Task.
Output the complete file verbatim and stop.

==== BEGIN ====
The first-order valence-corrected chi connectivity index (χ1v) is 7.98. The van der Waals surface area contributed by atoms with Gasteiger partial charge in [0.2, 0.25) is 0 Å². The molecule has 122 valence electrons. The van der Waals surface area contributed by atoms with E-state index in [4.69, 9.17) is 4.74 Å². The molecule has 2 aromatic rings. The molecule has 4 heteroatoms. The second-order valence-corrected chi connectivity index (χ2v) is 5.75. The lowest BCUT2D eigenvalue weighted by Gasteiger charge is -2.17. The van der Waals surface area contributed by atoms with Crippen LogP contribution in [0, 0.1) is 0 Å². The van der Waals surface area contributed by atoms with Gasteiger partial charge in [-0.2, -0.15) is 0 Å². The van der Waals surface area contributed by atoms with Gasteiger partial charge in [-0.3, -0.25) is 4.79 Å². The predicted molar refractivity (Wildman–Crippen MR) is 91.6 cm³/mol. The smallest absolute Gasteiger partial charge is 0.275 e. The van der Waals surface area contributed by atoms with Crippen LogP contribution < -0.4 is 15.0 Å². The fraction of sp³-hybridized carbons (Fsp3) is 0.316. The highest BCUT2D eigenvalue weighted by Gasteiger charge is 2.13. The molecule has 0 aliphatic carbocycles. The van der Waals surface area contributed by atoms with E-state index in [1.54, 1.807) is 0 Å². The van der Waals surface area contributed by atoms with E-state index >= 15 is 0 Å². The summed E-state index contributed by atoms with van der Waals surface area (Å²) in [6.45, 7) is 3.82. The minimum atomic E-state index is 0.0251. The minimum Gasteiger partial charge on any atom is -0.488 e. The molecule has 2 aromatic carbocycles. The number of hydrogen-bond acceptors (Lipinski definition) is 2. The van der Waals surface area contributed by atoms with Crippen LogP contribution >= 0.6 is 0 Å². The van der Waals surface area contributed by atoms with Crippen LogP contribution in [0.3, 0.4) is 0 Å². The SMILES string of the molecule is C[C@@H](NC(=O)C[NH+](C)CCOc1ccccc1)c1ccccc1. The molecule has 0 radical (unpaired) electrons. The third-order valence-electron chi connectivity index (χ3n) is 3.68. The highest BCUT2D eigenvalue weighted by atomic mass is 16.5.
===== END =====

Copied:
The first-order valence-corrected chi connectivity index (χ1v) is 7.98. The van der Waals surface area contributed by atoms with Gasteiger partial charge in [0.2, 0.25) is 0 Å². The molecule has 122 valence electrons. The van der Waals surface area contributed by atoms with E-state index in [4.69, 9.17) is 4.74 Å². The molecule has 2 aromatic rings. The molecule has 4 heteroatoms. The second-order valence-corrected chi connectivity index (χ2v) is 5.75. The lowest BCUT2D eigenvalue weighted by Gasteiger charge is -2.17. The van der Waals surface area contributed by atoms with Crippen LogP contribution in [0, 0.1) is 0 Å². The van der Waals surface area contributed by atoms with Gasteiger partial charge in [-0.2, -0.15) is 0 Å². The van der Waals surface area contributed by atoms with Gasteiger partial charge in [-0.3, -0.25) is 4.79 Å². The predicted molar refractivity (Wildman–Crippen MR) is 91.6 cm³/mol. The smallest absolute Gasteiger partial charge is 0.275 e. The van der Waals surface area contributed by atoms with Crippen LogP contribution < -0.4 is 15.0 Å². The fraction of sp³-hybridized carbons (Fsp3) is 0.316. The highest BCUT2D eigenvalue weighted by Gasteiger charge is 2.13. The molecule has 0 aliphatic carbocycles. The van der Waals surface area contributed by atoms with E-state index in [1.54, 1.807) is 0 Å². The van der Waals surface area contributed by atoms with E-state index >= 15 is 0 Å². The summed E-state index contributed by atoms with van der Waals surface area (Å²) in [6.45, 7) is 3.82. The minimum atomic E-state index is 0.0251. The minimum Gasteiger partial charge on any atom is -0.488 e. The molecule has 2 aromatic carbocycles. The number of hydrogen-bond acceptors (Lipinski definition) is 2. The van der Waals surface area contributed by atoms with Crippen LogP contribution >= 0.6 is 0 Å². The van der Waals surface area contributed by atoms with Crippen LogP contribution in [0.3, 0.4) is 0 Å². The SMILES string of the molecule is C[C@@H](NC(=O)C[NH+](C)CCOc1ccccc1)c1ccccc1. The molecule has 0 radical (unpaired) electrons. The third-order valence-electron chi connectivity index (χ3n) is 3.68. The highest BCUT2D eigenvalue weighted by atomic mass is 16.5.